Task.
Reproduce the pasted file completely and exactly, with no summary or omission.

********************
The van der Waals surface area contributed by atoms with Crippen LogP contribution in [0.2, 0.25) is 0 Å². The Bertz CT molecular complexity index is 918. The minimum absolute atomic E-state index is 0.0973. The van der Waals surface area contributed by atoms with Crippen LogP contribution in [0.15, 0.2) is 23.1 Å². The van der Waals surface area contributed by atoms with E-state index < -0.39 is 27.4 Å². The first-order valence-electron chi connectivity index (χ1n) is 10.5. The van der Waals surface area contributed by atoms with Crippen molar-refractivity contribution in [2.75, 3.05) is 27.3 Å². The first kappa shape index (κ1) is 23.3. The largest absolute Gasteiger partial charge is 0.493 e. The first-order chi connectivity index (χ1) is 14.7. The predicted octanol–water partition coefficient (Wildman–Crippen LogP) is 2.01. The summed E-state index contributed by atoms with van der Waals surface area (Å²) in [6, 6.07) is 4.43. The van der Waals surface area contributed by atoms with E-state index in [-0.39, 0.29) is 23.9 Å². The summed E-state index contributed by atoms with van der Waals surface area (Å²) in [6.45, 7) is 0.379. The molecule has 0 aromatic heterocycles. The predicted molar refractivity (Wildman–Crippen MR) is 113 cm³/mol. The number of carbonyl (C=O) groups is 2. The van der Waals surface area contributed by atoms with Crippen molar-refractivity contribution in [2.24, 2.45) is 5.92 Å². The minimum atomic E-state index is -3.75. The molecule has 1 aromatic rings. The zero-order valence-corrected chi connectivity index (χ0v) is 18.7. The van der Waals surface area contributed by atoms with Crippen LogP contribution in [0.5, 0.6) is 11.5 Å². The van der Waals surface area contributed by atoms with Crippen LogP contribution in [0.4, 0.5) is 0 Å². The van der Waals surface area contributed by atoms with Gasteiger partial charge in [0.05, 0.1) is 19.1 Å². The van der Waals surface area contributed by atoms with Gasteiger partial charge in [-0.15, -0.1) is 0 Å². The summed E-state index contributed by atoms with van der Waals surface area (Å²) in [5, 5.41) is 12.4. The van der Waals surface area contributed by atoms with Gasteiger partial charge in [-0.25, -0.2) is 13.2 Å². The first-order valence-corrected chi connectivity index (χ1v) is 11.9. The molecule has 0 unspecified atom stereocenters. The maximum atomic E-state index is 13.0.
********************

The van der Waals surface area contributed by atoms with Crippen LogP contribution in [0.2, 0.25) is 0 Å². The Bertz CT molecular complexity index is 918. The minimum absolute atomic E-state index is 0.0973. The van der Waals surface area contributed by atoms with Crippen LogP contribution in [0.15, 0.2) is 23.1 Å². The van der Waals surface area contributed by atoms with E-state index < -0.39 is 27.4 Å². The first-order valence-electron chi connectivity index (χ1n) is 10.5. The van der Waals surface area contributed by atoms with Crippen molar-refractivity contribution in [2.75, 3.05) is 27.3 Å². The first kappa shape index (κ1) is 23.3. The largest absolute Gasteiger partial charge is 0.493 e. The first-order chi connectivity index (χ1) is 14.7. The predicted octanol–water partition coefficient (Wildman–Crippen LogP) is 2.01. The summed E-state index contributed by atoms with van der Waals surface area (Å²) in [6, 6.07) is 4.43. The van der Waals surface area contributed by atoms with E-state index in [-0.39, 0.29) is 23.9 Å². The summed E-state index contributed by atoms with van der Waals surface area (Å²) in [6.45, 7) is 0.379. The molecule has 0 aromatic heterocycles. The predicted molar refractivity (Wildman–Crippen MR) is 113 cm³/mol. The number of carbonyl (C=O) groups is 2. The van der Waals surface area contributed by atoms with Crippen molar-refractivity contribution in [2.24, 2.45) is 5.92 Å². The minimum atomic E-state index is -3.75. The molecule has 1 aromatic rings. The zero-order valence-corrected chi connectivity index (χ0v) is 18.7. The van der Waals surface area contributed by atoms with Crippen LogP contribution in [0.5, 0.6) is 11.5 Å². The van der Waals surface area contributed by atoms with Crippen LogP contribution in [0.4, 0.5) is 0 Å². The van der Waals surface area contributed by atoms with Gasteiger partial charge in [0.05, 0.1) is 19.1 Å². The van der Waals surface area contributed by atoms with Gasteiger partial charge in [-0.15, -0.1) is 0 Å². The summed E-state index contributed by atoms with van der Waals surface area (Å²) in [5, 5.41) is 12.4. The van der Waals surface area contributed by atoms with Gasteiger partial charge in [-0.25, -0.2) is 13.2 Å². The first-order valence-corrected chi connectivity index (χ1v) is 11.9. The molecule has 0 unspecified atom stereocenters. The maximum atomic E-state index is 13.0.